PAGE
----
Canada Markets

A Look Back to the May 2008 Canola Contract

Cliff Jamieson
By  Cliff Jamieson , Canadian Grains Analyst
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The weekly May 2008 canola chart shows a high reached in the week of March 3, 2008, leading to a sharp reversal that saw the May contract form a bearish outside bar to fall by $101/mt during the week. Despite the uptrend, the two studies below show the May/July and July/November spreads reaching their strongest level or narrowest point in the previous September trade. (DTN ProphetX chart)

The March 2021 canola contract rose $43.10/metric ton this week to close at $773.50/mt, reaching a high of $780.90/mt. This move took out the $754.30/mt high reached on March 3, 2008 to reach an all-time high, not only for a front-month contract, but for any contract in history.

At the same time, the March trade may poorly reflect what's happening in the market, with open interest reported at only 9,439 contracts as of Feb. 18 and shorts scrambling to get out. Turning to the continuous active chart, which reflects the higher activity seen in the May contract, we see the nearby May contract gain $34.50/mt over the week to close at $735.50/mt. The continuous active chart shows chart resistance remaining at $769.90/mt, a high also reached on March 3, 2008 for the May 2008 contract.

The attached chart is the May 2008 chart, which shows a trend reversal taking place in the week of March 3, 2008, when the May contract reached a high of $769.90/mt, only to free-fall by $101/mt over the same week to close at $639/mt. This is a great example of what can go wrong in a market.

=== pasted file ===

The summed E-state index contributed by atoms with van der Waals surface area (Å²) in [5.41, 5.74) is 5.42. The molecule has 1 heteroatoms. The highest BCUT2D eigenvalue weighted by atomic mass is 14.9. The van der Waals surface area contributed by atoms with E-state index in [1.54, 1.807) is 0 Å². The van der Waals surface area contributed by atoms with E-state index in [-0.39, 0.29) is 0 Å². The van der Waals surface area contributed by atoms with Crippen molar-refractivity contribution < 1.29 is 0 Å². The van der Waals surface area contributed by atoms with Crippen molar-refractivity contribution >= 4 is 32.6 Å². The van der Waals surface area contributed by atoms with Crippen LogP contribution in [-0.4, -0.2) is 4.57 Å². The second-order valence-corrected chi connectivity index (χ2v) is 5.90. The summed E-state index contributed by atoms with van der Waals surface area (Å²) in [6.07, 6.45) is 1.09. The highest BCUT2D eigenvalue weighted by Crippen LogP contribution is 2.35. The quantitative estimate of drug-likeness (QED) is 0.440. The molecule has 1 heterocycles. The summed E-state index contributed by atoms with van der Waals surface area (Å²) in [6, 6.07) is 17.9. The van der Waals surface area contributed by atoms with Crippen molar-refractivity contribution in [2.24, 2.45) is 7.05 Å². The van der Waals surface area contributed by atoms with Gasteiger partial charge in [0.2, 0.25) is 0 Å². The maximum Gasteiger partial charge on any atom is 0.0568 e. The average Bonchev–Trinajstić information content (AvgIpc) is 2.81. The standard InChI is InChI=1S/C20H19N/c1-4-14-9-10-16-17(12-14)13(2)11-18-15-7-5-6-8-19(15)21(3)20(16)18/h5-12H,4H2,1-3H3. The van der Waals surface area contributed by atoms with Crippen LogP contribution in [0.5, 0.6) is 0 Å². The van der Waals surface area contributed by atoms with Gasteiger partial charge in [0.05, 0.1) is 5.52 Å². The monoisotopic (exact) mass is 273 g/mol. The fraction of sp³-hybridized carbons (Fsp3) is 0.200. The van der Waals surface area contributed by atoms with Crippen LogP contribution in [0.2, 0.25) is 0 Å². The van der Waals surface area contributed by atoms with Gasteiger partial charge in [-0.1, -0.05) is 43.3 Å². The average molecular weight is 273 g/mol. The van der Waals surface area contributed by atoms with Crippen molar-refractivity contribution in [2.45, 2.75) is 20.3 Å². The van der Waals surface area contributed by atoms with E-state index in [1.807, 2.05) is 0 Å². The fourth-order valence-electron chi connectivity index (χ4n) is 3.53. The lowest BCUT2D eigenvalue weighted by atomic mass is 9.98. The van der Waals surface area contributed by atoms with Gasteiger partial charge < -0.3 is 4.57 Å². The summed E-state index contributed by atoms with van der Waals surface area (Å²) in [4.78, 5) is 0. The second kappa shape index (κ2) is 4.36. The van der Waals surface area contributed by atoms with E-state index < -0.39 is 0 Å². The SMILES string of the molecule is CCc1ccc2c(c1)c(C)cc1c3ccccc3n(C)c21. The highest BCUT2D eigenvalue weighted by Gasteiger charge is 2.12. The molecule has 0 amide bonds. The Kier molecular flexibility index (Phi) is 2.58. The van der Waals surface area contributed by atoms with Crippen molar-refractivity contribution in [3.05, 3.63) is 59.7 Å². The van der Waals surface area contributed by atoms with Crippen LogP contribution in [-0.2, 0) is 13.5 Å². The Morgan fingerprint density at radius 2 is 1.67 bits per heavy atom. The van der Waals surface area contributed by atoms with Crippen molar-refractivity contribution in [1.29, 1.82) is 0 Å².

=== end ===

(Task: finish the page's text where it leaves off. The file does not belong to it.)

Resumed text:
While CFTC data was not compiled for canola during this period, a March 20, 2008 piece points to a "fund froth" that moved prices well-above reasonable levels.

It is interesting to see on the attached chart (green line, first study) that the May 2008/July 2008 futures spread reached its strongest or narrowest point in the week of Sept. 17, 2007 at minus $1.30/mt (July trading over the May), failing to reach inverted territory while weakening from this point into the following April. The same can be said for the old-crop/new-crop spread, or the July/November spread, as seen in the lower study. It would seem that there was an uneasiness in the market at the time given that spreads started weakening almost six months prior to the peak in the market.

Compare this to the current May/July inverse of $31.80/mt and the July/November inverse of $114.20/mt. Things are different this time.

A glance at fundamental data also fails to justify the move higher seen in 2008. At 11.6 mmt, crop-year supplies were up 3.2% from the previous year, while disappearance is reported at roughly 10 mmt. Ending stocks of 1.4615 mmt were down 321,000 mt from the previous crop year but still higher than the previous five-year average of 1.376 mmt. Stocks/use is calculated at 14.5% for 2007-08, which is in no way comparable to the 3.3% calculated for 2020-21, which could be even lower when the dust settles.

Also supportive for today's market is a bullish forecast for the year ahead. The early outlook from AAFC indicates that Canada's canola stocks will fall to 700,000 mt in 2020-21 or 3.3% of use, while forecast to remain steady at 700,000 mt in 2021-22. The USDA has forecast soybean production to rise by 9.4% in 2021 due to a hike in acres and increasing yields, although ending stocks are to remain tight at 3.2% of use. As well, the USDA also shows a forecast drop in soybean oil stocks for a second year to 1,614 million pounds in 2021-22. This will be the lowest stocks in eight years, while the average price is left unchanged from 2020-21 at 40 cents/lb USD.

While predicting how long this rally will last is dangerous, today's close on the May 2021 contract remains $34.40/mt below the May 2008 high and this bears watching.

Cliff Jamieson can be reached at

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